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There has been a number of errors that have occurred in the past in terms of the prescription of drugs. Some have led to injuries while more serious cases have caused the death of patients. This paper is going to look at one of those cases where patients were given an overdose of a pain reliever, morphine oral solution. It will also look at the effects of the incident on nursing in general.
Morphine oral solution which is manufactured by Roxane laboratories was the basis of the article “a pain reliever that has killed”. It is meant to deal with pain but it has led to injuries and even deaths in more serious cases. A hospital misread its dosage leading to an overdose by a number of patients. The pain reliever was available in three different concentrations of 100 mg per 5 ml, 20 mg per 5 ml and 10 mg per 5 ml. The overdose occurred after milliliters were confused for milligrams due to the nature of labeling. Roxane laboratories consequently changed the labeling to emphasize on the dosage and prevent medical practitioners and pharmacists from prescribing an overdose in patient (Morgolin, “Articles and information about medication errors”). One of the effects of this incident is that it will make drug manufacturers make sure that all or at least most drugs are effectively labeled to avoid confusion. It will also cause nurses and any other parties entitled to prescribe drugs are keen on their duty. The error will affect nursing in that there will be policies put in place to ensure that all procedures regarding safe prescription, monitoring, and handling of medication are followed by nurses. More emphasis will be placed on nurse training to ensure that they are well informed about these procedures. Nurses will also be made to use medication reference books while making prescriptions to be certain that prescription of drugs is properly done. New nurses will be monitored more closely to ensure that they do not give any erroneous prescriptions. Medical laws will be put in place for stiff penalties to be imposed on nurses who are reckless in their cause of duty in terms of prescribing and monitoring the use of drugs by patients (Daniels, 746).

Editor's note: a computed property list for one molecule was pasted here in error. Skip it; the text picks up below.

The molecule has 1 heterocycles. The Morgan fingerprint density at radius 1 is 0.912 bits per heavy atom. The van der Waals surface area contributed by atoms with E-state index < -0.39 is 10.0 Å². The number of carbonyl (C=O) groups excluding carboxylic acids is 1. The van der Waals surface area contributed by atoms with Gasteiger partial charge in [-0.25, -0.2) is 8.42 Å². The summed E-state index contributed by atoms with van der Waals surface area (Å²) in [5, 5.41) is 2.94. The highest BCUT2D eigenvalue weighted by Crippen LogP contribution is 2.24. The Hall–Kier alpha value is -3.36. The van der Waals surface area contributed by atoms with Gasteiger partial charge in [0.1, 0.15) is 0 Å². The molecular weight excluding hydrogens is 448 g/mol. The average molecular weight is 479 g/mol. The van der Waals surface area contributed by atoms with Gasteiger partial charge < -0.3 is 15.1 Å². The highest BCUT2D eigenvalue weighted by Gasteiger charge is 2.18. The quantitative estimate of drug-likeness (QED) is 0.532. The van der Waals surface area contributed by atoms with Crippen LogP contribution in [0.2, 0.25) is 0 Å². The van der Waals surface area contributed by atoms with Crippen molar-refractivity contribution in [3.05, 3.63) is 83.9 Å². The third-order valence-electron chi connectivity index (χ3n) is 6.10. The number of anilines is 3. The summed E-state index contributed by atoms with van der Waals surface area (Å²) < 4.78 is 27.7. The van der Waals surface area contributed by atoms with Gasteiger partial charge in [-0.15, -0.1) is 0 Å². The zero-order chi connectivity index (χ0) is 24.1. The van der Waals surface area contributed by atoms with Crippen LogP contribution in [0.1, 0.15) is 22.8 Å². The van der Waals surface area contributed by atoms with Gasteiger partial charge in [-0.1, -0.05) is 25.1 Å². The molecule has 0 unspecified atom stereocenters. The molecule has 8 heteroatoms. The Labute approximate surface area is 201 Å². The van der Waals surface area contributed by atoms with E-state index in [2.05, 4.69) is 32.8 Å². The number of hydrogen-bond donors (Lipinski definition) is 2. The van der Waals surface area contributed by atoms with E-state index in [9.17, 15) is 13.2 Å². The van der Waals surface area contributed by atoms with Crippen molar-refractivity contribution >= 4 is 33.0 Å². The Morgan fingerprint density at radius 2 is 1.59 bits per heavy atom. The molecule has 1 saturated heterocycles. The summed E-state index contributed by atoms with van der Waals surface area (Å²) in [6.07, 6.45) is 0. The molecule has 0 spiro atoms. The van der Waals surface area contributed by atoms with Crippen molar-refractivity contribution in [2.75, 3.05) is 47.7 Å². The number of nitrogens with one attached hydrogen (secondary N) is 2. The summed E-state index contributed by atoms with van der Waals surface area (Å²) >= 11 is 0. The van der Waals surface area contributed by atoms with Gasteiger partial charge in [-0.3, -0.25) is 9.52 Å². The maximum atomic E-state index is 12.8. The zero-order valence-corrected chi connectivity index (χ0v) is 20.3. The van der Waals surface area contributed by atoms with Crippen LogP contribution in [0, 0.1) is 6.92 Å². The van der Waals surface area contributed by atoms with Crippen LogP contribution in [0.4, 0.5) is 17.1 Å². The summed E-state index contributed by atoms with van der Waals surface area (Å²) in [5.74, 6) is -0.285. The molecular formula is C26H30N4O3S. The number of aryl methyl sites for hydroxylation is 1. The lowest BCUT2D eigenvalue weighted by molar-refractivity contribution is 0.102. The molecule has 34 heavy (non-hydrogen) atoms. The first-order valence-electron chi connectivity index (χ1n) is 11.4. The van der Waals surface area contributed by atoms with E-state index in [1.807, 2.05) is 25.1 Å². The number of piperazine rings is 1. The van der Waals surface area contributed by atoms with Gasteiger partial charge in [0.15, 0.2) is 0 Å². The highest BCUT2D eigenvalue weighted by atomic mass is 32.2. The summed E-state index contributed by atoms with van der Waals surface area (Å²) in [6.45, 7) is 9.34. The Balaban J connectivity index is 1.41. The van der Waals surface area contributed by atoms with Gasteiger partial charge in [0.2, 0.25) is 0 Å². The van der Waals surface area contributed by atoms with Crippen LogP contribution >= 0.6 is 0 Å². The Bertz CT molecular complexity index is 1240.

Individual nursing organizations will have standards of care for their medication procedures to minimize the risk of medication errors. Doses should not be transferred from one container to another as the labeling on the two containers might be different thereby causing errors in prescription. Nurses should be expected to conduct a follow-up on patients to ensure that they do not negatively affect them. Medications with different concentrations should be stored in separate places in order to avoid confusion when giving prescriptions. Nurses should make sure they understand the medication usage guides that are present in most of the medications. This should minimize the risk of the wrong dosage.
Although nurses are not entirely to blame for medication errors, they are the ones expected to be most careful as they are the middlemen between patients and drug manufacturers. Although manufacturers have the duty of ensuring that drugs are properly labeled, nurses should not be tempted to make assumptions where some of the statements are unclear. In such a case, they should consult where they are not sure about the prescription. There should also be policies that emphasize on safe labeling of drugs.
Daniels, Rick. Nursing fundamentals: caring & clinical decision making. Australia Clifton Park, NY: Delmar Learning, 2004. Print.
Morgolin, Kenneth. “Articles and information about medication errors”. mederrorlaw.com, 2011.